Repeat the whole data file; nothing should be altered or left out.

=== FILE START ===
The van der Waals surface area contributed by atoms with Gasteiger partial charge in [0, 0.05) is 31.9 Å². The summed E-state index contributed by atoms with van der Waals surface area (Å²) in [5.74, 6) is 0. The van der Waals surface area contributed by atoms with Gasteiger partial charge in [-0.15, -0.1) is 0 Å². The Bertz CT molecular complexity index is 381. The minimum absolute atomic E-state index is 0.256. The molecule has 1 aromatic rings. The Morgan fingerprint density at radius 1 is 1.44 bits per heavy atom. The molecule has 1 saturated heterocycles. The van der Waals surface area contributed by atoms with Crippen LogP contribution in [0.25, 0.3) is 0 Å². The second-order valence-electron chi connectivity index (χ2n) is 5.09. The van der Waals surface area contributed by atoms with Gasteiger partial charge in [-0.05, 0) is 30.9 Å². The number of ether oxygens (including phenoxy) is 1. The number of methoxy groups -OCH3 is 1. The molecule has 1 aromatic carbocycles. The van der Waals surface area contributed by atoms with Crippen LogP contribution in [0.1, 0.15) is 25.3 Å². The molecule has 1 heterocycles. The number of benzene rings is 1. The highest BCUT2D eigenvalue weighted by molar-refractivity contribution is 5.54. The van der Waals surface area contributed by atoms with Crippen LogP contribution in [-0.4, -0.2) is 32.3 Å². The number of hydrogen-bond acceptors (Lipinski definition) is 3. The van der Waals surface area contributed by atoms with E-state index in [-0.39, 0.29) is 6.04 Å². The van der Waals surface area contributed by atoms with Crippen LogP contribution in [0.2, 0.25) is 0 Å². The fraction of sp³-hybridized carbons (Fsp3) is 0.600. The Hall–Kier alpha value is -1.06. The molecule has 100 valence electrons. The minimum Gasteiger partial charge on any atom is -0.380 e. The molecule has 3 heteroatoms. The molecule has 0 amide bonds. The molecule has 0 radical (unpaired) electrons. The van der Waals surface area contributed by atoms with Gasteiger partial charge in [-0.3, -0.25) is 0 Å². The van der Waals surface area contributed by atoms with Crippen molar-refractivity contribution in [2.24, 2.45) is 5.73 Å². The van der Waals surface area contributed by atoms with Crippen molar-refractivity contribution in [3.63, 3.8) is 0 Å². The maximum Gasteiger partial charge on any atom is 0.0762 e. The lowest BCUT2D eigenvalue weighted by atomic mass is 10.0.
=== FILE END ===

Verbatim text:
The van der Waals surface area contributed by atoms with Gasteiger partial charge in [0, 0.05) is 31.9 Å². The summed E-state index contributed by atoms with van der Waals surface area (Å²) in [5.74, 6) is 0. The van der Waals surface area contributed by atoms with Gasteiger partial charge in [-0.15, -0.1) is 0 Å². The Bertz CT molecular complexity index is 381. The minimum absolute atomic E-state index is 0.256. The molecule has 1 aromatic rings. The Morgan fingerprint density at radius 1 is 1.44 bits per heavy atom. The molecule has 1 saturated heterocycles. The van der Waals surface area contributed by atoms with Crippen LogP contribution in [0.25, 0.3) is 0 Å². The second-order valence-electron chi connectivity index (χ2n) is 5.09. The van der Waals surface area contributed by atoms with Gasteiger partial charge in [-0.05, 0) is 30.9 Å². The number of ether oxygens (including phenoxy) is 1. The number of methoxy groups -OCH3 is 1. The molecule has 1 aromatic carbocycles. The van der Waals surface area contributed by atoms with Crippen LogP contribution in [0.1, 0.15) is 25.3 Å². The molecule has 1 heterocycles. The number of benzene rings is 1. The highest BCUT2D eigenvalue weighted by molar-refractivity contribution is 5.54. The van der Waals surface area contributed by atoms with Crippen LogP contribution in [-0.4, -0.2) is 32.3 Å². The number of hydrogen-bond acceptors (Lipinski definition) is 3. The van der Waals surface area contributed by atoms with E-state index in [-0.39, 0.29) is 6.04 Å². The van der Waals surface area contributed by atoms with Crippen LogP contribution in [0.2, 0.25) is 0 Å². The fraction of sp³-hybridized carbons (Fsp3) is 0.600. The Hall–Kier alpha value is -1.06. The molecule has 100 valence electrons. The minimum Gasteiger partial charge on any atom is -0.380 e. The molecule has 3 heteroatoms. The molecule has 0 amide bonds. The molecule has 0 radical (unpaired) electrons. The van der Waals surface area contributed by atoms with Gasteiger partial charge in [-0.3, -0.25) is 0 Å². The van der Waals surface area contributed by atoms with Crippen molar-refractivity contribution in [2.24, 2.45) is 5.73 Å². The van der Waals surface area contributed by atoms with Crippen molar-refractivity contribution in [3.63, 3.8) is 0 Å². The maximum Gasteiger partial charge on any atom is 0.0762 e. The lowest BCUT2D eigenvalue weighted by atomic mass is 10.0.